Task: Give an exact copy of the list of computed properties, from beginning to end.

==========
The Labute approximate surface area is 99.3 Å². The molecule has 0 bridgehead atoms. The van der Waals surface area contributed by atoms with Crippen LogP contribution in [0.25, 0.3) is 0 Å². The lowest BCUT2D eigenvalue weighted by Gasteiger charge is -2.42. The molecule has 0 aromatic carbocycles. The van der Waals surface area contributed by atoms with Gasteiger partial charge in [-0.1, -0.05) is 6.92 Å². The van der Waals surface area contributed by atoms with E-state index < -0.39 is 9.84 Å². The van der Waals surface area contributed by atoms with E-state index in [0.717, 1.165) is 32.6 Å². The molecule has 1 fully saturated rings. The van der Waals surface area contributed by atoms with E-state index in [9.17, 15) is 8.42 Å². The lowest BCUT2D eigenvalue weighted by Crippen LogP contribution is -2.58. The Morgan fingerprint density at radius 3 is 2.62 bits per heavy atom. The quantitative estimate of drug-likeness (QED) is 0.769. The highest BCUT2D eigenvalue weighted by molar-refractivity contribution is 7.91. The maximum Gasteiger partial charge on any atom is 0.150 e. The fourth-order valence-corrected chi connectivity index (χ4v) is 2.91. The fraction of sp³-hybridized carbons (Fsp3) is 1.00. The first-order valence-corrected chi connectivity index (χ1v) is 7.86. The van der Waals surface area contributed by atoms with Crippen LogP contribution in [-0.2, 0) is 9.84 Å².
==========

The Labute approximate surface area is 99.3 Å². The molecule has 0 bridgehead atoms. The van der Waals surface area contributed by atoms with Crippen LogP contribution in [0.25, 0.3) is 0 Å². The lowest BCUT2D eigenvalue weighted by Gasteiger charge is -2.42. The molecule has 0 aromatic carbocycles. The van der Waals surface area contributed by atoms with Gasteiger partial charge in [-0.1, -0.05) is 6.92 Å². The van der Waals surface area contributed by atoms with E-state index < -0.39 is 9.84 Å². The van der Waals surface area contributed by atoms with E-state index in [0.717, 1.165) is 32.6 Å². The molecule has 1 fully saturated rings. The van der Waals surface area contributed by atoms with E-state index in [9.17, 15) is 8.42 Å². The lowest BCUT2D eigenvalue weighted by Crippen LogP contribution is -2.58. The Morgan fingerprint density at radius 3 is 2.62 bits per heavy atom. The quantitative estimate of drug-likeness (QED) is 0.769. The highest BCUT2D eigenvalue weighted by molar-refractivity contribution is 7.91. The maximum Gasteiger partial charge on any atom is 0.150 e. The fourth-order valence-corrected chi connectivity index (χ4v) is 2.91. The fraction of sp³-hybridized carbons (Fsp3) is 1.00. The first-order valence-corrected chi connectivity index (χ1v) is 7.86. The van der Waals surface area contributed by atoms with Crippen LogP contribution in [-0.2, 0) is 9.84 Å².